How to Build a Community Around Yourself: Best Practices

Community Building 101

You can call it a network, organization, union, or whatever resounds best in your head – but in the end they’re all some form of community. Man has always formed communities. Some become power-mongering ruthless nations of war, and some become centers of enlightenment and peace.

Some communities grow into nations with governments, constitutions, and political parties, while others operate with little structure or law, still maintaining a clear voice and powerful agenda. The more secretive communities and subcultures prefer to operate in silence, keeping their motives and actions in the dark.

Humans are clearly at the top of the chain, but somehow, wolves are able to maintain a stronger  sense of community, we’ll discuss that later on in this article.

Whatever your style is, if you want to build a community, there are a few things you should keep in mind.


Formulate Your Personal Vision

  • Create a goal: Not a set of tasks, but a life goal, a vision. It should reflect a universal, comprehensive purpose. What is your purpose?
  • Give it clear structure: This structure is for your own organization, which is powerful. Don’t push this structure onto your followers or they will resent you. Instead guide them subtly by your own actions. If they agree with your destination, they will follow.
  • Believe in it: The vision is the foundation, if it’s weak, it’ll crumble and take down everything else with it. You have to believe and build your own source of motivation – read more about that in “The Science of Motivation”.


Get Their Attention

  • Words are powerful: Use them sparingly and wisely. Simply leading by example doesn’t cut it – you have to communicate that you want to help. Pay attention to the wording – you want to help. That’s what people are looking for. Not a manager, not a CEO, not a business executive. Those are for profit building companies, not communities.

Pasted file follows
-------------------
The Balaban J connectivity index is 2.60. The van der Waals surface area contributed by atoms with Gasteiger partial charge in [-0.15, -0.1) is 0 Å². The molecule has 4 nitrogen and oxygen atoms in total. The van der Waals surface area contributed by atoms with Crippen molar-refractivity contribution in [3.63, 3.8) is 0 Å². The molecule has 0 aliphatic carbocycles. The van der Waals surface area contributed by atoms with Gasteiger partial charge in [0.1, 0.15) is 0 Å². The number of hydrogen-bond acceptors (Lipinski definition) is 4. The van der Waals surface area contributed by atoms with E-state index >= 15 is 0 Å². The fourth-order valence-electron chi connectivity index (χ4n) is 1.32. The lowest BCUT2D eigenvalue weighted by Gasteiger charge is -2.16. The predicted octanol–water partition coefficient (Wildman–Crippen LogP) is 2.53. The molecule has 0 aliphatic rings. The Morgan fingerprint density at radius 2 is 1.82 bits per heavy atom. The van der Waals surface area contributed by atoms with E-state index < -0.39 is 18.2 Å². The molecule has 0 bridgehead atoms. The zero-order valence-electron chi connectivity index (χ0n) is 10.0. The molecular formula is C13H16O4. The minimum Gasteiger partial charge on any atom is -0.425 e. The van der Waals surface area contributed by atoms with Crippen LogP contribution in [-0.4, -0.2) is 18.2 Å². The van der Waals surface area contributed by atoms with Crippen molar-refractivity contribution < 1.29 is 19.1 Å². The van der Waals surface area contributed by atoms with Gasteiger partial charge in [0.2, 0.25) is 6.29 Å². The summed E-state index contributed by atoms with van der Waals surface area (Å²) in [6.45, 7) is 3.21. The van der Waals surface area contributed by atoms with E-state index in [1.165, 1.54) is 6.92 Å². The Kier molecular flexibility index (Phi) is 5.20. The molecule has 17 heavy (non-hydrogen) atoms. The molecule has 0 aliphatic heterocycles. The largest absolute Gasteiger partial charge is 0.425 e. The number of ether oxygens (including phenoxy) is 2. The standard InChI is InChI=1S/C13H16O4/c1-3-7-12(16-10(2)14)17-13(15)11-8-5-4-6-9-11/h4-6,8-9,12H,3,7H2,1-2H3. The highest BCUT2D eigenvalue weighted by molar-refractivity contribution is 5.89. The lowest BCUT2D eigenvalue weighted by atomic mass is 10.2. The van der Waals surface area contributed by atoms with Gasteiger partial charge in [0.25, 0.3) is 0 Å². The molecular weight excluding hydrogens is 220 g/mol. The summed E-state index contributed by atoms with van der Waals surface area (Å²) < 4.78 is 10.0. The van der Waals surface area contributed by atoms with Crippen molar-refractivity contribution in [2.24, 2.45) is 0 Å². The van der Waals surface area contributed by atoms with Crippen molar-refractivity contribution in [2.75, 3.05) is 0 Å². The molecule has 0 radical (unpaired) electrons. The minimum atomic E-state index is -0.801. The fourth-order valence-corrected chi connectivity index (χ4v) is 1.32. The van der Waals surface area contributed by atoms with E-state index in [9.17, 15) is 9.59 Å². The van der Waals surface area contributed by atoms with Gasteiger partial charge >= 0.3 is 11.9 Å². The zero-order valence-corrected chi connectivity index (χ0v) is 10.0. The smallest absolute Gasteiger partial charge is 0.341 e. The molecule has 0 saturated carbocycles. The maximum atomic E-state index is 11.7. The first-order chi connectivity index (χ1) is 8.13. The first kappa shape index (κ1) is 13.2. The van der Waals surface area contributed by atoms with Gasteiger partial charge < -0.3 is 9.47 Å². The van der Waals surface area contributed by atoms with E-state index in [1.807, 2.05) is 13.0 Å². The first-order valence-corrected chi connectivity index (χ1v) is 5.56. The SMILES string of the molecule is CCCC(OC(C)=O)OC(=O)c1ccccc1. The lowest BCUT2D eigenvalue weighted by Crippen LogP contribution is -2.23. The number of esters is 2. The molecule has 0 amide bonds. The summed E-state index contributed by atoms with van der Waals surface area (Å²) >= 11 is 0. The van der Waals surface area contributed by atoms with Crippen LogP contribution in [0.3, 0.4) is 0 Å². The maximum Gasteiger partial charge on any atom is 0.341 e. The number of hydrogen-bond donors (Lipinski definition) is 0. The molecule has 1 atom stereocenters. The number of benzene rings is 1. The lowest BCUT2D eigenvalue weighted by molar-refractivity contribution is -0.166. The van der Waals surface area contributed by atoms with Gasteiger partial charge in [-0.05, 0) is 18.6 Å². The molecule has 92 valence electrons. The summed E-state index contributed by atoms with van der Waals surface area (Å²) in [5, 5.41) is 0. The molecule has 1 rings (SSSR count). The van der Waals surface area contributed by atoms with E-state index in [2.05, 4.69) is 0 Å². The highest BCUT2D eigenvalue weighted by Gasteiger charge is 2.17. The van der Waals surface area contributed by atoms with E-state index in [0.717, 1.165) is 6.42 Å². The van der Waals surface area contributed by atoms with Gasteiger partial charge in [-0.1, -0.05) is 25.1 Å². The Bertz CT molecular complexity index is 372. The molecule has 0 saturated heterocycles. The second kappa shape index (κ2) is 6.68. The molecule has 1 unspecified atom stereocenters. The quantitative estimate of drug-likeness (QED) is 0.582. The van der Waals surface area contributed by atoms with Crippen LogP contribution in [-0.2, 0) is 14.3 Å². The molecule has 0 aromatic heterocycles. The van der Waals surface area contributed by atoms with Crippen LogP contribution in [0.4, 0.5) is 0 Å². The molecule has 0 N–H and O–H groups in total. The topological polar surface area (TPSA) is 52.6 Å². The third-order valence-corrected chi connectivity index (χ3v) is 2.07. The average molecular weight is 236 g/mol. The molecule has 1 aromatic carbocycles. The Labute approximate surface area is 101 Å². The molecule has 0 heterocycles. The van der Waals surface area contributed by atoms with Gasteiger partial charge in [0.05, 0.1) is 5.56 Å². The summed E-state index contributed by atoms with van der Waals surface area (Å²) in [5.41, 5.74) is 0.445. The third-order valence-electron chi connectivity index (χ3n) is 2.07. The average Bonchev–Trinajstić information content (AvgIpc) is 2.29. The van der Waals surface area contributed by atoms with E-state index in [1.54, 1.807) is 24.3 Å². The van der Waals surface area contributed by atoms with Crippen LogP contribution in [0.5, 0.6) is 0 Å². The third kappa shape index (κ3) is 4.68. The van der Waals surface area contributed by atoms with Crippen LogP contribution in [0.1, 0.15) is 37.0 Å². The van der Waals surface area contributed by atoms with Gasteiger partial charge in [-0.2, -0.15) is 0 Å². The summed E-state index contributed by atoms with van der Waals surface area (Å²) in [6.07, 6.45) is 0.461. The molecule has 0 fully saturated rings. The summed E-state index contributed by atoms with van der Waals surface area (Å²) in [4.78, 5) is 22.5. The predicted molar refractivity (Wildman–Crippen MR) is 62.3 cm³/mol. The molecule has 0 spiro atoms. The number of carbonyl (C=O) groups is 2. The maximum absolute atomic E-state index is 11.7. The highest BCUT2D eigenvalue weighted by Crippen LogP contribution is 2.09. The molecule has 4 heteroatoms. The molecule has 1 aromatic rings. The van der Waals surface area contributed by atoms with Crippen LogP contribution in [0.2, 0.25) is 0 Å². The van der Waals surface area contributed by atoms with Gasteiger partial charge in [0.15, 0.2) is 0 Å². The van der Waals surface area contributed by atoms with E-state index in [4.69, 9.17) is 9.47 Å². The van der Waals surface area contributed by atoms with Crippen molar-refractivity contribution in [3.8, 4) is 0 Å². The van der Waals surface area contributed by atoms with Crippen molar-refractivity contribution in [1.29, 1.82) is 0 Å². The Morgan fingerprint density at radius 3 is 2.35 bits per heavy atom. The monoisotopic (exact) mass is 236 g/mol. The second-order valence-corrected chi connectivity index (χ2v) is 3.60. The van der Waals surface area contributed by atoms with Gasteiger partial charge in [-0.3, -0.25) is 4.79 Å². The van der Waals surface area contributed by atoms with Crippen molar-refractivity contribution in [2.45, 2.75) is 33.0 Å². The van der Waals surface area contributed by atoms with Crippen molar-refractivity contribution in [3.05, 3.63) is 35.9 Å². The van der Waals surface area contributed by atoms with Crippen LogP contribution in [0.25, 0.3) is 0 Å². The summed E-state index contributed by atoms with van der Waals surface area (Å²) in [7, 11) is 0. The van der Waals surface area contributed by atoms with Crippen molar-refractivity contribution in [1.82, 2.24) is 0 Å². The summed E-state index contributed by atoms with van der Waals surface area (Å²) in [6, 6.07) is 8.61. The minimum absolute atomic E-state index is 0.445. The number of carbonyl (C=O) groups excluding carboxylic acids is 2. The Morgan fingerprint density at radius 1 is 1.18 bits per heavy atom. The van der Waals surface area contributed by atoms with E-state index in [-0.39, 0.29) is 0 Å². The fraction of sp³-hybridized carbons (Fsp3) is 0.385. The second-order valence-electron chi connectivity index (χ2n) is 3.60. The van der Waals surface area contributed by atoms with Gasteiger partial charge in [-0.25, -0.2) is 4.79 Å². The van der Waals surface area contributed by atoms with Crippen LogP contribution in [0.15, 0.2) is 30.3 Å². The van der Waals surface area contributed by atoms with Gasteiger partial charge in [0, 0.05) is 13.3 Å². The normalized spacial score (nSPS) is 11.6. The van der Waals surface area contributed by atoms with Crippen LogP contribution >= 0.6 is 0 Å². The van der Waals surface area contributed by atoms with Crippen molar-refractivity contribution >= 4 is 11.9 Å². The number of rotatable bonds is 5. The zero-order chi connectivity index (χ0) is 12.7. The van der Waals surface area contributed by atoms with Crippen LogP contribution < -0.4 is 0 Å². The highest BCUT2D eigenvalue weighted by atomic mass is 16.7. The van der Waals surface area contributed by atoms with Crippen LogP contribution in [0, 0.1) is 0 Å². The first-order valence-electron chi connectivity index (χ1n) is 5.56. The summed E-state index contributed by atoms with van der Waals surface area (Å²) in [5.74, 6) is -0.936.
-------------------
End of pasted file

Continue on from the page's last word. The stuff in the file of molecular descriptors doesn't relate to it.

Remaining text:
• Make your vision relevant: People don’t follow other people’s visions, they follow their own. Keep your personal vision specific, but in communication, make it vague enough for individuals to form their own vision within the format you lay out.
  • Give direction: That doesn’t mean bark orders. Leaders are like maps, people look to them to get where they want to go. Find people who want to go where you are going, then show them how to get there.
  • Make a Promise: Promises need to be fulfilled, or your community will become disillusioned. Start with small, clear promises that you know you can follow through on, and do it. Each fulfilled promise will build trust and credibility.


Be Authentic and Show it Through Action

  • Communicate simply, but with passion: Don’t try to impress people, that will come off inhuman and unauthentic – speak like you are in a normal conversation with your friends, and speak what you know is the truth.
  • Respond: To questions, concerns, and feedback they have for you quickly and genuinely. This shows that you think they are important (As well you should, they’re your community).
  • Above all, take action: to accomplish your communities goals, and make sure everyone sees it.


Be Vulnerable